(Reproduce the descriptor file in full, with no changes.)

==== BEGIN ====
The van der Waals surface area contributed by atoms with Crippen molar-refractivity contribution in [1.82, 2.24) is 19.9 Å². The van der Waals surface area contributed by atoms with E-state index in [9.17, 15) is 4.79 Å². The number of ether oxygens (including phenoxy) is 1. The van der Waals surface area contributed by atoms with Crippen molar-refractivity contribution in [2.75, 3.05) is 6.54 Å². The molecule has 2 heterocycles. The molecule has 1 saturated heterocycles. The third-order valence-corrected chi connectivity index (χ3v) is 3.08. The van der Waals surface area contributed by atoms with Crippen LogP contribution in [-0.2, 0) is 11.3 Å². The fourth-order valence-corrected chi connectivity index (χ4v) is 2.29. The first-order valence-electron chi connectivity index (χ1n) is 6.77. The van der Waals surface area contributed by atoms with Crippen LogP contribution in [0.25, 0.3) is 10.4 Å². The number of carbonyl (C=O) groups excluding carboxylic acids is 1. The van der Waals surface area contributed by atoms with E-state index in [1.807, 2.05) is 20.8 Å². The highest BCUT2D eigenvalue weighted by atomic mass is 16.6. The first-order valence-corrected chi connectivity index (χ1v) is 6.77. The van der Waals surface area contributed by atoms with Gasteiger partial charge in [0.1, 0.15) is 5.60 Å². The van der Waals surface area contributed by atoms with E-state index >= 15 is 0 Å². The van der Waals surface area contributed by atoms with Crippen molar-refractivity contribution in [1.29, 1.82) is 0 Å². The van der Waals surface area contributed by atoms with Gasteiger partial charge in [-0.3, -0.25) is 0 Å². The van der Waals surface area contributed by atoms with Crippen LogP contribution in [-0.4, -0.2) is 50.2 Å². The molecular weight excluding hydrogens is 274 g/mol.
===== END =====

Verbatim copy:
The van der Waals surface area contributed by atoms with Crippen molar-refractivity contribution in [1.82, 2.24) is 19.9 Å². The van der Waals surface area contributed by atoms with E-state index in [9.17, 15) is 4.79 Å². The number of ether oxygens (including phenoxy) is 1. The van der Waals surface area contributed by atoms with Crippen molar-refractivity contribution in [2.75, 3.05) is 6.54 Å². The molecule has 2 heterocycles. The molecule has 1 saturated heterocycles. The third-order valence-corrected chi connectivity index (χ3v) is 3.08. The van der Waals surface area contributed by atoms with Crippen LogP contribution in [-0.2, 0) is 11.3 Å². The fourth-order valence-corrected chi connectivity index (χ4v) is 2.29. The first-order valence-electron chi connectivity index (χ1n) is 6.77. The van der Waals surface area contributed by atoms with Crippen LogP contribution in [0.25, 0.3) is 10.4 Å². The number of carbonyl (C=O) groups excluding carboxylic acids is 1. The van der Waals surface area contributed by atoms with E-state index in [1.807, 2.05) is 20.8 Å². The highest BCUT2D eigenvalue weighted by atomic mass is 16.6. The first-order valence-corrected chi connectivity index (χ1v) is 6.77. The van der Waals surface area contributed by atoms with Gasteiger partial charge in [0.1, 0.15) is 5.60 Å². The van der Waals surface area contributed by atoms with E-state index >= 15 is 0 Å². The van der Waals surface area contributed by atoms with Crippen molar-refractivity contribution in [1.29, 1.82) is 0 Å². The van der Waals surface area contributed by atoms with Gasteiger partial charge in [-0.3, -0.25) is 0 Å². The van der Waals surface area contributed by atoms with Crippen LogP contribution in [-0.4, -0.2) is 50.2 Å². The molecular weight excluding hydrogens is 274 g/mol.